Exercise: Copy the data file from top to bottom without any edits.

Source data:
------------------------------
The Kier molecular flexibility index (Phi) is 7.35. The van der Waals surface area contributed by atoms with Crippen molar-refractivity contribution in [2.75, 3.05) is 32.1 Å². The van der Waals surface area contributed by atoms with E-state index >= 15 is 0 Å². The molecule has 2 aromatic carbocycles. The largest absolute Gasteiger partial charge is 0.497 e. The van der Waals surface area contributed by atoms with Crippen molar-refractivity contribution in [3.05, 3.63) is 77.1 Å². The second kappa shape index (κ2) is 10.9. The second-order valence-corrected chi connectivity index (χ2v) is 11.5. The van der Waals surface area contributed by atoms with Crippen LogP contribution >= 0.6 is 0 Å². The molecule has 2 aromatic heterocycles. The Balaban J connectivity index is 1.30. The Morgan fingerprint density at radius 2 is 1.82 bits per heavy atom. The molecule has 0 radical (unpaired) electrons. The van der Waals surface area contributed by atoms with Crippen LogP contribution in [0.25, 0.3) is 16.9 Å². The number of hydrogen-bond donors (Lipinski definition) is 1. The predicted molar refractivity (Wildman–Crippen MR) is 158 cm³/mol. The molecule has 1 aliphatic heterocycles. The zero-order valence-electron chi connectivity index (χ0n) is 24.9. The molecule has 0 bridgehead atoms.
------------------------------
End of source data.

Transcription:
The Kier molecular flexibility index (Phi) is 7.35. The van der Waals surface area contributed by atoms with Crippen molar-refractivity contribution in [2.75, 3.05) is 32.1 Å². The van der Waals surface area contributed by atoms with E-state index >= 15 is 0 Å². The molecule has 2 aromatic carbocycles. The largest absolute Gasteiger partial charge is 0.497 e. The van der Waals surface area contributed by atoms with Crippen molar-refractivity contribution in [3.05, 3.63) is 77.1 Å². The second kappa shape index (κ2) is 10.9. The second-order valence-corrected chi connectivity index (χ2v) is 11.5. The van der Waals surface area contributed by atoms with Crippen LogP contribution >= 0.6 is 0 Å². The molecule has 2 aromatic heterocycles. The Balaban J connectivity index is 1.30. The Morgan fingerprint density at radius 2 is 1.82 bits per heavy atom. The molecule has 0 radical (unpaired) electrons. The van der Waals surface area contributed by atoms with Crippen LogP contribution in [0.25, 0.3) is 16.9 Å². The number of hydrogen-bond donors (Lipinski definition) is 1. The predicted molar refractivity (Wildman–Crippen MR) is 158 cm³/mol. The molecule has 1 aliphatic heterocycles. The zero-order valence-electron chi connectivity index (χ0n) is 24.9. The molecule has 0 bridgehead atoms.